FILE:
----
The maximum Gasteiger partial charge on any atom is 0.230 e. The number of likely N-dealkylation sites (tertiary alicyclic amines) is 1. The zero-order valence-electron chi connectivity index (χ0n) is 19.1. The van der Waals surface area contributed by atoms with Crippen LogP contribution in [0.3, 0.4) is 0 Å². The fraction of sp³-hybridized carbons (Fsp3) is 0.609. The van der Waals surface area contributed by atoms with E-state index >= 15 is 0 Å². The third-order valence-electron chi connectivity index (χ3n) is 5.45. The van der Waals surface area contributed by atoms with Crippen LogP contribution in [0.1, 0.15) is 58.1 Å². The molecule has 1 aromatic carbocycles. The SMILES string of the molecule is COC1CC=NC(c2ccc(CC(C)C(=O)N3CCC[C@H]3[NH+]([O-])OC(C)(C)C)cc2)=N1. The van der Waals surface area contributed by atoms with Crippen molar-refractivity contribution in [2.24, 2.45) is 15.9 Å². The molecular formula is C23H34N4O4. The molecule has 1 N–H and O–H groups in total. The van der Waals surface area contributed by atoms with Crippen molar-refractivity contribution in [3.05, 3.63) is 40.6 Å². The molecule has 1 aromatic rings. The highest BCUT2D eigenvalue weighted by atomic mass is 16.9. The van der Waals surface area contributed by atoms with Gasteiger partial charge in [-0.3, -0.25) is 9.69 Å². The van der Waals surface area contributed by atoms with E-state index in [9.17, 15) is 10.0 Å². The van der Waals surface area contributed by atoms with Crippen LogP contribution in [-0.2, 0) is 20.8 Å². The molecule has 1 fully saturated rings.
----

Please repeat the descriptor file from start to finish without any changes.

The maximum Gasteiger partial charge on any atom is 0.230 e. The number of likely N-dealkylation sites (tertiary alicyclic amines) is 1. The zero-order valence-electron chi connectivity index (χ0n) is 19.1. The van der Waals surface area contributed by atoms with Crippen LogP contribution in [0.3, 0.4) is 0 Å². The fraction of sp³-hybridized carbons (Fsp3) is 0.609. The van der Waals surface area contributed by atoms with E-state index >= 15 is 0 Å². The third-order valence-electron chi connectivity index (χ3n) is 5.45. The van der Waals surface area contributed by atoms with Crippen LogP contribution in [0.1, 0.15) is 58.1 Å². The molecule has 1 aromatic carbocycles. The SMILES string of the molecule is COC1CC=NC(c2ccc(CC(C)C(=O)N3CCC[C@H]3[NH+]([O-])OC(C)(C)C)cc2)=N1. The van der Waals surface area contributed by atoms with Crippen molar-refractivity contribution in [2.24, 2.45) is 15.9 Å². The molecular formula is C23H34N4O4. The molecule has 1 N–H and O–H groups in total. The van der Waals surface area contributed by atoms with Crippen molar-refractivity contribution in [3.05, 3.63) is 40.6 Å². The molecule has 1 aromatic rings. The highest BCUT2D eigenvalue weighted by atomic mass is 16.9. The van der Waals surface area contributed by atoms with Gasteiger partial charge in [-0.3, -0.25) is 9.69 Å². The van der Waals surface area contributed by atoms with E-state index in [9.17, 15) is 10.0 Å². The van der Waals surface area contributed by atoms with Crippen LogP contribution in [-0.2, 0) is 20.8 Å². The molecule has 1 fully saturated rings.